Teagle Fellowship Observation Plan

Grace is a PhD candidate in the Italian Department and is currently teaching in the LitHum program. On November 20, Cara will be attending Grace’s LitHum class, which is tentatively on the topic of The Book of Job. The seminar-style discussion will be focused on literary analysis of the text.

The class is designed to be a free-flowing discussion, with minimal instructor intervention, so that students can focus on the areas of the text that are of particular interest to them. The primary learning goals for the class are for students to cite specific passages from the text and to work collaboratively through discussion to build an argument about the text as a work of literature. The students should also be able to place this text in relation to texts they have read previously in the course. These goals reflect Grace’s teaching goals and philosophy more broadly: to teach students to carry out a critical discussion of literature using specific evidence from the texts. To step toward that goal, Grace will start by choosing a passage for students to interpret and then allow discussion to evolve from there.

There will be two primary modes of observation: videotape and classroom observation. Together, these observation tactics will enable Cara and Grace to measure how effective Grace has been in teaching her students to incorporate specific textual citations and to respond directly to each other’s comments. During the class, Cara will track the flow of conversation and the use of the text to get a qualitative feel for how effectively the learning goals are being implemented. There will also be a short student survey at the end of class to ask students to self-report the extent to which they feel they had ownership over class discussion; how they perceive their own engagement with the text and the participation of others; whether students feel they are able to talk when they want to; and whether there is any relationship between gender and frequency of participation. Then, using the video after the class, Cara will track the amount of time and frequency of student comments versus the instructor’s and will record which student comments use specific textual references and which do not. To measure this, we will count the number of comments that contain reference to the text versus those that do not. The goal Grace has set is that 75% of the comments should have specific textual references. For connectedness, Grace’s goal is that 90-100% of comments will be responses to a prior student’s comments. A comment that is considered “connected” will be one where the student responds directly to a prior point or explicitly transitions from one topic to a new topic. The third measure will be the ratio of time that Grace is talking to the time that students are talking. The goal is that Grace speaks no more that 15% of the time and for no more than 2 minutes at a time.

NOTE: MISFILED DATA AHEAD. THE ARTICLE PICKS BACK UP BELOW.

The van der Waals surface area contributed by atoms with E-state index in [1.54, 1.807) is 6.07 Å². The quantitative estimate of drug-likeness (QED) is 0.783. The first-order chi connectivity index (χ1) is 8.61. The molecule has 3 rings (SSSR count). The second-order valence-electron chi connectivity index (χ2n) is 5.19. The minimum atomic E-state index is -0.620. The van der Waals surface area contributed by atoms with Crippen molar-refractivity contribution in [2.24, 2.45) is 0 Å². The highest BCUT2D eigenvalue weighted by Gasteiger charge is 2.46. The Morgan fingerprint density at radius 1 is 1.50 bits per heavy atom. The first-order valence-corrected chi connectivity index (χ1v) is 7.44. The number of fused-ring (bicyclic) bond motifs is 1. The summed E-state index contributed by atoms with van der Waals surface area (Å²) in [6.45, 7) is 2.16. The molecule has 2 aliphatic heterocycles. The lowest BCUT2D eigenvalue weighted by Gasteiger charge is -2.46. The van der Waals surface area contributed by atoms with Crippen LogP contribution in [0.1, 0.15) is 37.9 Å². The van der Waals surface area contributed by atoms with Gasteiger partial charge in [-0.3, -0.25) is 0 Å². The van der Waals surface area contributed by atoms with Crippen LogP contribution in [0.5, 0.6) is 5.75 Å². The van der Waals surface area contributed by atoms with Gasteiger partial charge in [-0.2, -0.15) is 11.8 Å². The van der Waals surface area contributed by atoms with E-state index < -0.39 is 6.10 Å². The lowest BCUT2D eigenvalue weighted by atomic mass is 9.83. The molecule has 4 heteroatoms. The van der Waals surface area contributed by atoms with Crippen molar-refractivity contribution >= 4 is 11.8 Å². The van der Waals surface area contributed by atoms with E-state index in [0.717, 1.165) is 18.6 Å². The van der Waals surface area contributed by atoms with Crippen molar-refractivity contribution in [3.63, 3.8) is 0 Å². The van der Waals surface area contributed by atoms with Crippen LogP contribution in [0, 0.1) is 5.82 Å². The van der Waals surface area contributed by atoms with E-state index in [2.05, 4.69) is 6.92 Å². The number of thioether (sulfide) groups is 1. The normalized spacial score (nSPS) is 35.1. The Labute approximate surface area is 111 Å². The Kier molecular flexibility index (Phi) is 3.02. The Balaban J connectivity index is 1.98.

Timeline:
9/29: Initial Teagle Meeting
10/1: Grace and Cara discuss plan for teaching observation
10/6: Second Teagle Meeting
10/9: Grace and Cara meet to revise the teaching plan
11/20: Teaching Observation of Grace’s Class
10:50 Cara arrives at classroom; Set up video camera with David (tentatively)
11:00 class begins
11:05 end of beginning announcements and class discussion begins
12:00-12:05 break
12:05-12:50 class discussion
12:50 Cara and Grace meet briefly to discuss class and plan for video viewing
11/21: Meet to review video
12/8: Final Teagle Meeting of the Semester


Tables for Observation:
Comment references text?
Yes
No
Tally



Comment connected to prior?
Yes
No
Tally



Length of Talking Time
Grace
Students





Sample Timeline of Who is Talking (Student vs. Grace):
1 min
Grace
2 min Student
2 min
Student








Student Survey:
ANONYMOUS SURVEY
(circle one or write in a more exact estimation; comment on any question if you wish)


1. My comments in class reference a specific passage in the text to back up what I’m saying.

10% 25% 50% 75% 90% of the time


2. Other students’ comments in class reference specific passages to back up what they’re saying.

10% 25% 50% 75% 90% of the time


3. My comments in class are direct responses to something another student has said.

10% 25% 50% 75% 90% of the time


4. Other students’ comments are direct responses to something another student has said.

10% 25% 50% 75% 90% of the time


5. When I think of something I want to say, I end up actually saying it:

10% 25% 50% 75% 90% of the time


6. When I think of something I want to say and don’t end up saying it, it is because…


7. I am female male other